Silver lost 34 cents on this morning’s open and then dipped to well under the $35.50 mark per ounce shortly after that time. The $37.90 high of June 10 still looms as solid overhead resistance for the white metal and if it does indeed break the $34.40 level on the downside (its low on June 14) its declines could pick up speed and drag the white metal down to under the $30 level initially.
One of the areas that held a lot of promise for silver demand – that of photovoltaic applications- –is now being seen as a bit...”murkier” in the wake of the speculation-driven near 75% gain in the average price of the white metal. Solar panel fabrication accounts for some 11% of the global supply of silver as each panel normally uses about 20 grams (0.64 of an ounce) of the stuff.
The meteoric rise in the price of silver (hardly based on its fundamentals) is squeezing margins to the breaking point for the photovoltaics industry and will accelerate the research into how to use less of it in such applications. Call it “demand destruction” of another type. It also makes – at these prices – for a potential “competition” with the good old source of energy production that fossil fuels have historically represented.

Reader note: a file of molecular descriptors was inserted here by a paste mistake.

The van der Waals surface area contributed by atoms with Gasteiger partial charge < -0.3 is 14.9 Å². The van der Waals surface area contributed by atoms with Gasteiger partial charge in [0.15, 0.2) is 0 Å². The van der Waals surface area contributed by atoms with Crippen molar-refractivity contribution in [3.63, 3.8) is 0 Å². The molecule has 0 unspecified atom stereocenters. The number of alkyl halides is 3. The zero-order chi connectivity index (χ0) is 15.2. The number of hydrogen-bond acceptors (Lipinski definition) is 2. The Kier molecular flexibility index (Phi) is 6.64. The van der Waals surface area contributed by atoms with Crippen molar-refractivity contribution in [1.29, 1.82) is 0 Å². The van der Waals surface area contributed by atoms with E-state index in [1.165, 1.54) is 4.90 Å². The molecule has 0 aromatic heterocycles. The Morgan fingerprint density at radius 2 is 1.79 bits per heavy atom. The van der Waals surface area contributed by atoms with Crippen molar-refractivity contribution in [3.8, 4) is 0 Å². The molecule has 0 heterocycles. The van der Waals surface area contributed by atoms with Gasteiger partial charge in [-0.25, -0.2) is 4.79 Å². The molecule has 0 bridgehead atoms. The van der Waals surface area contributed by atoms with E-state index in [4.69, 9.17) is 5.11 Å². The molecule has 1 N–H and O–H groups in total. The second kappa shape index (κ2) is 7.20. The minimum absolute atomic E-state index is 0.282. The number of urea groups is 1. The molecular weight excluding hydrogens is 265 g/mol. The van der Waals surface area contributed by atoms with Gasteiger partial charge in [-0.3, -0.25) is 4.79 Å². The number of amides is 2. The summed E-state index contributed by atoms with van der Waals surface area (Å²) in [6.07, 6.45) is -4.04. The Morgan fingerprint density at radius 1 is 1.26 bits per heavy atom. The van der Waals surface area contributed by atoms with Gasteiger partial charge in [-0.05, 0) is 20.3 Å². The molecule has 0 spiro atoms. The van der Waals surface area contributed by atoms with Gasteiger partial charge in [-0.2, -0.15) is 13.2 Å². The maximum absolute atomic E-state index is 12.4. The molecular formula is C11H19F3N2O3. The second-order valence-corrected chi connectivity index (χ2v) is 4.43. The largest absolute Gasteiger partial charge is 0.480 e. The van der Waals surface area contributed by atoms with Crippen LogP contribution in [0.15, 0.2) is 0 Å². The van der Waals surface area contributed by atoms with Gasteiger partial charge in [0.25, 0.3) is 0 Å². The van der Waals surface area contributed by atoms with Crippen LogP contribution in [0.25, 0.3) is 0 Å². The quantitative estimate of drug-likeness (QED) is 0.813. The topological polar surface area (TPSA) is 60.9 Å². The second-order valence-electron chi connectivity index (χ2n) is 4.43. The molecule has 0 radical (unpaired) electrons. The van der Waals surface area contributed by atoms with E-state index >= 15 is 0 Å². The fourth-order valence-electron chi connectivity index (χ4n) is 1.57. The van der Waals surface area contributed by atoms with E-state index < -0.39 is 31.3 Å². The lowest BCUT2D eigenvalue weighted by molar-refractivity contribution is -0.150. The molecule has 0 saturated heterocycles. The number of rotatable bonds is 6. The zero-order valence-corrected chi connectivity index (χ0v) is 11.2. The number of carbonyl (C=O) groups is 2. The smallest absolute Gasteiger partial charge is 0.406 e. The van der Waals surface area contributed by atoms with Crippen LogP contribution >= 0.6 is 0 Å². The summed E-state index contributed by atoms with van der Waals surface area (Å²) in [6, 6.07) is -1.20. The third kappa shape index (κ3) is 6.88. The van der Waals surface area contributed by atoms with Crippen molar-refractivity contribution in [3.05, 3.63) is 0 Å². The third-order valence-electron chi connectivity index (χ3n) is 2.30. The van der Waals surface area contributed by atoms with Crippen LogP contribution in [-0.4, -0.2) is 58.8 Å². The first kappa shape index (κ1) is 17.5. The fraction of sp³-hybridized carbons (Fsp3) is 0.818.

Noble metals also fell victim to the selling manifest in the commodities’ space this morning. Platinum dropped $42 to reach the $1699.00 mark on the bid-side, while palladium declined $20 (almost matching the percentage loss in crude oil) to start the session off at the $741.00 per ounce quote on the bid-side. Rhodium indications from New York remained level at the $1.950.00 per ounce mark.
Our analyst friends at Standard Bank (SA) covered the situation in the platinum import-export market and came away with the following conclusions this morning: “Exports from Switzerland continue to be dominated by seemingly resilient Chinese demand. Net exports from Switzerland to China were 62,860 oz during May, comparing favorably with the 56,795 oz in exports seen moving to China in April. The numbers for the last three months have all been well above the 2010 average of 49,755 oz net exports to China, and the most consistently strong figures seen since mid-2009.”